Robert McKibben, from Westport, Co Mayo, died alongside another marine in an explosion on Wednesday in Afghanistan’s Helmand province.
MARY FITZGERALD and TOM SHIEL
TRIBUTES HAVE been paid to a Co Mayo man who died while serving with British forces in a volatile part of southern Afghanistan.
Robert McKibben (32), and fellow marine Neil Dunstan, from Bournemouth, were both killed in an explosion on Wednesday.
It is understood the two marines were on a routine joint patrol with Afghan security forces when the vehicle they were travelling in was struck by an explosive device in Garmsir, an area nicknamed "the Taliban gateway" to the restive Helmand province.
A member of the Afghan army was also killed and a third Marine was seriously injured in the attack.
Mr McKibben, who is survived by his parents and three siblings, left Westport at the age of 18 after studying at the town’s Rice College.
He joined the Royal Marines at 27 and trained as a commando before joining J Company 42 Commando based in Plymouth.
His family issued a statement through the British Ministry of Defence yesterday saying they were extremely proud of "Robbie".
The statement added: "He had very definite plans of how he wanted to live his life; he was always thoughtful, considerate and had an amazing sense of humour that touched so many lives. He was so full of life and was loved so much by his family and by all his friends.
"Robbie has left a huge void in our hearts and he will never be forgotten."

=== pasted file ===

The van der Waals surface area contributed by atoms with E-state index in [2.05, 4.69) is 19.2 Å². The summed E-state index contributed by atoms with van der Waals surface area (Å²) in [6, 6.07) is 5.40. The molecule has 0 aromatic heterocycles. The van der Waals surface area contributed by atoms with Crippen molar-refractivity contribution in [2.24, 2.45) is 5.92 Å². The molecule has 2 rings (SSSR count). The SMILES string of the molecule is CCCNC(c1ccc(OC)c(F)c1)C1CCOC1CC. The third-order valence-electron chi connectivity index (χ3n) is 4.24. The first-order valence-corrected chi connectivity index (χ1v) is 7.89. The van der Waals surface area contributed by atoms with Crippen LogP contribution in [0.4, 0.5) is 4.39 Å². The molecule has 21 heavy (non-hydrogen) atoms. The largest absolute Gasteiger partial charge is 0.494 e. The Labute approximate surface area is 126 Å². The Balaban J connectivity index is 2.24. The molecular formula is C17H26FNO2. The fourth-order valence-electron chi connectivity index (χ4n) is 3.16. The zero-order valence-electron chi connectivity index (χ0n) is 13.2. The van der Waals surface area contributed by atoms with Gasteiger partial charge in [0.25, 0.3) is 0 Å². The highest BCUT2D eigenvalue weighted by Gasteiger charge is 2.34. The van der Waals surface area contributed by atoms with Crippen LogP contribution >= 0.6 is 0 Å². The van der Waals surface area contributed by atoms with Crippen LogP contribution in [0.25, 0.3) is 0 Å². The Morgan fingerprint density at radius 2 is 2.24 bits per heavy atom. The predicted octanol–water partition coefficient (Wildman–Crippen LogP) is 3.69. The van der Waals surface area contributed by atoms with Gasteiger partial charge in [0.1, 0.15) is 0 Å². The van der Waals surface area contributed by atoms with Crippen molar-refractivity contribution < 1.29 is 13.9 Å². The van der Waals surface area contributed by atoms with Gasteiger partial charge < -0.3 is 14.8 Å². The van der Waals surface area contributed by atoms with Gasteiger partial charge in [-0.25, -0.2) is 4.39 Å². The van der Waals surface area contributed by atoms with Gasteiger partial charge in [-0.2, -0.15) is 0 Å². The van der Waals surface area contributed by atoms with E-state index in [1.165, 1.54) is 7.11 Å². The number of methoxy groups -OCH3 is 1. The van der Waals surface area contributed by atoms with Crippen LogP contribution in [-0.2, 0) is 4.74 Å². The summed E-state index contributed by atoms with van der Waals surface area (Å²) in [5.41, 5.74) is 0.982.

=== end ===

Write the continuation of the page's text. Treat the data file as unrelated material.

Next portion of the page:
Commanding officer Maj Chris Haw paid tribute to the two soldiers. He said Mr McKibben had proved "time and time again that he was a strong field soldier under the most demanding of conditions and was passionate about his job."
Westport priest Fr Mícheál Mannion said the family and local community were devastated by the killing.
Mr McKibben’s death brought to 124 the number of fatalities suffered by British forces in Afghanistan since the US-led invasion to overturn Taliban rule in 2001.
It coincided with an increasingly heated debate in Britain over whether additional troops should be sent to Afghanistan. Britain is the second-largest contributor of foreign forces in the country after the US.
During a visit to London this week, Afghan president Hamid Karzai called for the deployment of more troops to help fight the growing Taliban insurgency. A BBC poll, however, found that more than two-thirds of respondents wanted British forces to leave Afghanistan within a year.
© 2008 The Irish Times